July 2016: OECD Secretary-General Angel Gurría visits the “Nizip” refugee camp, situated between Gaziantep and the Turkish-Syrian border, accompanied by Turkey’s Deputy Prime Minister Mehmet Şimşek. The camp accommodates a small number of the 2.75 million Syrians currently registered in Turkey, mostly outside the camps. In his tour of the camp, Mr Gurría visits a school, speaks with refugees and gives a short interview.
  • OECD Observer i-Sheet Series: OECD Observer i-Sheets are smart contents pages on major issues and events. Use them to find current or recent articles, video, books and working papers. To browse on paper and read on line, or simply download.
  • Queen Maxima of the Netherlands gives a speech next to Mexico's President Enrique Pena Nieto (not pictured) during the International Forum of Financial Inclusion at the National Palace in Mexico City, Mexico June 21, 2016.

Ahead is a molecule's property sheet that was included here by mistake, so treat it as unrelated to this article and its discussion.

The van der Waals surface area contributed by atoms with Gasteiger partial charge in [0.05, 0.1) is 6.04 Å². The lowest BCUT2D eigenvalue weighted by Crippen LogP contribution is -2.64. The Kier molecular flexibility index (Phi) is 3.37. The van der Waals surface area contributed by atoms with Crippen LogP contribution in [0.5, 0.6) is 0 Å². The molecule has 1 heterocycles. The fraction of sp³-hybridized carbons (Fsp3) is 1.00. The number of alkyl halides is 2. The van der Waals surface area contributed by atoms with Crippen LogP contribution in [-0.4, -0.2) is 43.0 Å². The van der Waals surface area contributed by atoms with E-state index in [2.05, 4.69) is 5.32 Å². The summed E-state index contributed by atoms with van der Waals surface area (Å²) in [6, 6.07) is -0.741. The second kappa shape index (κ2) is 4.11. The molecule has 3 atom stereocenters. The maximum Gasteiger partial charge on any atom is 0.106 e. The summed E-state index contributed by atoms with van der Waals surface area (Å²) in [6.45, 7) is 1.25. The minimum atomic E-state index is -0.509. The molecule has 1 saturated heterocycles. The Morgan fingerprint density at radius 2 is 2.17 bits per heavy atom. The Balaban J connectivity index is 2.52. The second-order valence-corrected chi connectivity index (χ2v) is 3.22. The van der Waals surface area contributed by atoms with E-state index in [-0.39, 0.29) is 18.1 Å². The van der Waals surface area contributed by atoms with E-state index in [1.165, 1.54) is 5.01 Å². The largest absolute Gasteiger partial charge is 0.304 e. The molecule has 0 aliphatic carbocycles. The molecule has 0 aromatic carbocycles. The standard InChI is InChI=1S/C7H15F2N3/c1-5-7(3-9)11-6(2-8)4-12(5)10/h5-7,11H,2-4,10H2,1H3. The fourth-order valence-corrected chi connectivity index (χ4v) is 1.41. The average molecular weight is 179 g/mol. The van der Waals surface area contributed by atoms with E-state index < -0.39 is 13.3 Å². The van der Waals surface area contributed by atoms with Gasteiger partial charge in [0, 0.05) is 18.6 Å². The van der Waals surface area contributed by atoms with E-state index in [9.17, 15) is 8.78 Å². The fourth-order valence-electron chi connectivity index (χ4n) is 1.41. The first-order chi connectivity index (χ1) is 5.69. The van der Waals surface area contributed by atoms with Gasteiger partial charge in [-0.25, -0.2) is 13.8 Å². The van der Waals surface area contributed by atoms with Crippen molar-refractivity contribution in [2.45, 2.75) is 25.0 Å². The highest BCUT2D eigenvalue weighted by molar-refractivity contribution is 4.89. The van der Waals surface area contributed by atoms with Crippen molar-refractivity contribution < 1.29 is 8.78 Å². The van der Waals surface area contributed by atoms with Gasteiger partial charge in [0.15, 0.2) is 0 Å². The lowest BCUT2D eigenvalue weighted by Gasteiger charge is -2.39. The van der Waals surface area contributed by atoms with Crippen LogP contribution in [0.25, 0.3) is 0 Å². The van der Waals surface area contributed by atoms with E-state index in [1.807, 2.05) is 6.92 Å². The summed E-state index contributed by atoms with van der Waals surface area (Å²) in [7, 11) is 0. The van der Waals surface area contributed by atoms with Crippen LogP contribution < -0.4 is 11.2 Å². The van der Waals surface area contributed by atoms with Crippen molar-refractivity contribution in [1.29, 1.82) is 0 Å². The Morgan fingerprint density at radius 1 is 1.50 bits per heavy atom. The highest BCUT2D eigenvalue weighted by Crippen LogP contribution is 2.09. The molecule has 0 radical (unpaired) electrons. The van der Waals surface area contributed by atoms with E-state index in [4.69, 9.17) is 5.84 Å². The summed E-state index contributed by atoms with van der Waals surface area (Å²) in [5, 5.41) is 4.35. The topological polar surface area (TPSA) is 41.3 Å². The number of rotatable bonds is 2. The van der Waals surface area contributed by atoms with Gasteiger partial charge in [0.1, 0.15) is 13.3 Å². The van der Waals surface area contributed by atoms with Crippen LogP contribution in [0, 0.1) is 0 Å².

• How sustainable is the ocean as a source of economic development? The Ocean Economy in 2030 examines the risks and uncertainties surrounding the future development of ocean industries, the innovations required in science and technology to support their progress, their potential contribution to green growth and some of the implications for ocean management.
  • OECD Environment Director Simon Upton presented a talk at Imperial College London on 21 April 2016. With the world awash in surplus oil and prices languishing around US$40 per barrel, how can governments step up efforts to transform the world’s energy systems in line with the Paris Agreement?